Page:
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State v. Reyna

Court of Appeals of Arizona, First Division, Department D

October 22, 2013

JOHN R. REYNA, Appellant.

         Not for Publication -Rule 111, Rules of the Arizona Supreme Court

Appeal from the Superior Court in Apache County Cause No. S0100CR201100280 The Honorable Michala M. Ruechel, Judge Pro Tempore.

Thomas C. Horne, Arizona Attorney General Phoenix by Joseph T. Maziarz, Chief Counsel Criminal Appeals Section and William Scott Simon, Assistant Attorney General Attorneys for Appellee.

Emily L. Danies, Attorney at Law Tucson Attorney for Appellant.



¶1 John Rene Reyna appeals his conviction and sentence for sexual assault, a class 2 felony. We have jurisdiction pursuant to Arizona Revised Statutes ("A.R.S.") sections 13-4031 (2010), and -4033(A)(1) (2010).[1]


I. Repetitive Offender Sentencing

¶2 Reyna argues that the superior court improperly sentenced him as a repetitive offender in light of the State's failure to provide the required pretrial notice of its intent to use his prior convictions to enhance his sentence. The superior court found that Reyna had notice that the State intended to use his prior convictions to aggravate his sentence, and "[t]he fact that they are using them as historical priors is not a surprise." The court subsequently sentenced Reyna to 25 years' incarceration pursuant to A.R.S. § 13-1406 (2010), a sentence enhanced by two prior historical felonies.

¶3 Section 13-703(N) (Supp. 2012), provides enhanced penalties for repetitive offenders "if an allegation of prior conviction is charged in the indictment or information, " or "at any time [twenty days or more] before the date the case is actually tried." The statutory requirement and constitutional guarantees of due process require the pretrial notice to ensure that defendants have notice of the punishments they face should they choose to proceed to trial. State v. Benak, 199 Ariz. 333, 336-37, ¶¶ 13-14, 18 P.3d 127, 130-31 (App. 2001) . Defendants are denied adequate notice if they are "misled, surprised or deceived in any way by the allegations of prior convictions." Id. at 337, 16, 18 P.3d at 131 (internal quotation marks and citation omitted). "[A] defendant is not prejudiced by noncompliance with [former] A.R.S. § 13-604(K) [now A.R.S. § 13-703(N)] provided he is on notice before trial that the prosecution intends to seek the enhanced punishment provisions of the statute." State v. Williams, 144 Ariz. 433, 442, 698 P.2d 678, 687 (1985); see State v. Bernal, 137 Ariz. 421, 424, 671 P.2d 399, 402 (1983) (holding that state provided adequate notice of intent to use prior conviction by noting intent in discovery materials produced two months prior to trial). We will affirm the superior court's ruling if legally correct for any reason. State v. Boteo-Flores, 230 Ariz. 551, 553, ¶ 7, 288 P.3d 111, 113 (App. 2012) .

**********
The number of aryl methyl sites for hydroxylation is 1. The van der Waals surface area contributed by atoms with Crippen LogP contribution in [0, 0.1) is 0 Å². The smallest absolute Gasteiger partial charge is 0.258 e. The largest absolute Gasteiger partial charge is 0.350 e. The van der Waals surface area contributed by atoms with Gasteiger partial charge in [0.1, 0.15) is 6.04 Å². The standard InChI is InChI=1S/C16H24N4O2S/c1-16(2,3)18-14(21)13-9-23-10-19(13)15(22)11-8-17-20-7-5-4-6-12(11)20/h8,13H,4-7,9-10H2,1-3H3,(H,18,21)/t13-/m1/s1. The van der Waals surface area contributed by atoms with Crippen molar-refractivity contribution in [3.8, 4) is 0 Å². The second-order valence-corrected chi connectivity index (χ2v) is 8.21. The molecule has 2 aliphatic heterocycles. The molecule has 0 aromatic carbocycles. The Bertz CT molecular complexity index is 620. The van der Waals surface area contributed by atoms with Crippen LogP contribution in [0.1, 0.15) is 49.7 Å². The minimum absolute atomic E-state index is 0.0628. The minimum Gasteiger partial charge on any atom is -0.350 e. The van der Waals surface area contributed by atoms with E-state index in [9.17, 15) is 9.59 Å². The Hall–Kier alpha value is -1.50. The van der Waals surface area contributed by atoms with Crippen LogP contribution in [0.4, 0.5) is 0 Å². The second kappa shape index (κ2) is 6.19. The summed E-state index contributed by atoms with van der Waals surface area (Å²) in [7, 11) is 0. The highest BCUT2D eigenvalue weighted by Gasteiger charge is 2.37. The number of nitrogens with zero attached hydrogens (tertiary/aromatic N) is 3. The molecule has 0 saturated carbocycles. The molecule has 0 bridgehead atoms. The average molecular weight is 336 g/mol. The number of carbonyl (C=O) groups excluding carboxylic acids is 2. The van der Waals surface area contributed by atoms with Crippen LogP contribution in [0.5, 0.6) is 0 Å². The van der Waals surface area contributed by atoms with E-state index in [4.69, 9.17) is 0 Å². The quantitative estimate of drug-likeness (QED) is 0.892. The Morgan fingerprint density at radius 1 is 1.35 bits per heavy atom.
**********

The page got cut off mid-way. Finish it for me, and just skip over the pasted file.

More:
¶4 The information in this case did not contain the necessary allegation. However, the State's "Allegation of Aggravating Circumstances" filed six months before trial listing Reyna's four prior convictions, advised that "Defendant is subject to sentencing under the provisions of A.R.S. § 13-703(I) [(Supp. 2012)]."

¶5 Section 13-703(I) provides enhanced sentences for category 2 repetitive offenders, those who have one historical prior felony. See A.R.S. § 13-703(B)(2). The State's notice that Reyna was subject to sentencing pursuant to section 13-703(I) provided sufficient notice that the State intended to seek an enhanced sentence based on the existence of one prior historical felony conviction. Thus, Reyna was on notice from this pleading that, if convicted, he could face a sentence of 23.1 years' incarceration. See A.R.S. § 13-703(I).[2]